France has imposed its own tax redistribution reforms on US technology firms. The French finance minister, Bruno Le Maire, yesterday announced a Bill that would impose a 3 per cent tax on all revenues deemed to have been generated in France by digital companies with more than EUR25 million in France and EUR750 million globally.
Under the new measure, it is believed some 30 companies could now see themselves included in the new provisions, including Google, Apple, Facebook and Amazon, which is why it is being dubbed the ‘GAFA’ Tax.
Estimates put the revenue that could be raised through this move as being in the order of EUR500 million a year, and this new tax would be additional to any existing taxes that these companies already pay. Reports claim the move is being made to create a sense of tax ‘justice’, with Le Maire saying: ‘The tax on the digital giants is a strong measure, expected by the French people, which aims to restore fiscal justice and build the tax policy of the 21st century.’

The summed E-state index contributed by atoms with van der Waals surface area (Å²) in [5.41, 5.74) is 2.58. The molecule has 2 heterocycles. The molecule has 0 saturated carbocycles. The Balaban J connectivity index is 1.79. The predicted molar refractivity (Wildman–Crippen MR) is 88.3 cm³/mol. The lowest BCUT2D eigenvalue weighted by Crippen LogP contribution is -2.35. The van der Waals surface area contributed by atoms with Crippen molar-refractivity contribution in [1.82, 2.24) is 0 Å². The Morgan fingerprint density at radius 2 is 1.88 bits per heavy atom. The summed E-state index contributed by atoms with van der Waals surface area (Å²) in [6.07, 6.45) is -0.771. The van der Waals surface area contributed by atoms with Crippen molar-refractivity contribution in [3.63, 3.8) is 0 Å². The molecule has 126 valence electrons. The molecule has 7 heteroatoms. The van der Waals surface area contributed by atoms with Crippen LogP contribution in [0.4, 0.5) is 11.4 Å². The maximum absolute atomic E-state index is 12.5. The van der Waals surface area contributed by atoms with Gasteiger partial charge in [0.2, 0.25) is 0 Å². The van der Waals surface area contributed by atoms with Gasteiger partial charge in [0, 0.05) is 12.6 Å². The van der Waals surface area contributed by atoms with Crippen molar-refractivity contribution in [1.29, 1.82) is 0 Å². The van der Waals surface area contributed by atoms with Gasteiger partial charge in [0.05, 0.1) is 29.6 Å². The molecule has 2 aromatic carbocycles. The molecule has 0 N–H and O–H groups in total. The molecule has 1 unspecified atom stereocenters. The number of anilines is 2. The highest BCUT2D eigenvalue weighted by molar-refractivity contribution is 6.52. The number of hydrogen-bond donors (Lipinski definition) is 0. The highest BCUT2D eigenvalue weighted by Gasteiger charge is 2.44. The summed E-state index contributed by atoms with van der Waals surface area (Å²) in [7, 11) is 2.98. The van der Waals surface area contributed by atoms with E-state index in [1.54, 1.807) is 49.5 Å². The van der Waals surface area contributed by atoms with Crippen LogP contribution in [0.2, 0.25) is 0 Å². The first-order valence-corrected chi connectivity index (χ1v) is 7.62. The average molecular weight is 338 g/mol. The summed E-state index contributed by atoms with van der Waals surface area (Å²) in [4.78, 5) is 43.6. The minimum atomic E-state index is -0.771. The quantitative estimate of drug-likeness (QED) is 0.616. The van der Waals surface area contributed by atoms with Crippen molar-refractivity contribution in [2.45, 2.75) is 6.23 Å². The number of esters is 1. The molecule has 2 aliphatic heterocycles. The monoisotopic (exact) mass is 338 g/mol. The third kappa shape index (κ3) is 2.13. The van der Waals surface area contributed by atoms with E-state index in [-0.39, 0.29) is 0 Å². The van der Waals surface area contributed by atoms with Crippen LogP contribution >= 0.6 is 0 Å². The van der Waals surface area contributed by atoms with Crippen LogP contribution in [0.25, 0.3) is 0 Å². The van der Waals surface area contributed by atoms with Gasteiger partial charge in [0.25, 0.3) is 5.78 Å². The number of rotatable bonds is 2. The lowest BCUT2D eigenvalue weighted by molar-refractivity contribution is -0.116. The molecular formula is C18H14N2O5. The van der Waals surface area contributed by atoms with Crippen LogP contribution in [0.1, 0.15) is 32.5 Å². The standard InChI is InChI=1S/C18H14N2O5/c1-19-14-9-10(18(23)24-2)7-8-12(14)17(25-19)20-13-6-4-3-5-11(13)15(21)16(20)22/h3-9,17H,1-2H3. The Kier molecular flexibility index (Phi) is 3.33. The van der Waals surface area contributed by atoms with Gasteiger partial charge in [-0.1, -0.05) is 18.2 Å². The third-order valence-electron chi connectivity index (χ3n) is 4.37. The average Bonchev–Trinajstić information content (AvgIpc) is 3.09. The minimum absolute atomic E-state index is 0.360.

At the moment, it is believed digital companies pay less than 10 per cent tax in the EU, well below the effective rate of 23 per cent that other firms pay.
The move has not gone down well in certain quarters. Christian Borggreen is head of the European branch of the Computer & Communications Industry Association (CCIA). Its members include ‘GAFA’ companies (minus Apple) as well as eBay and Intel. He said: ‘We are concerned the French digital tax proposal would end up harming French startups, investments and increase consumers prices.’
He added: ‘France should lead efforts to achieve international tax reform, rather than taking unilateral actions that risk undermining global efforts.’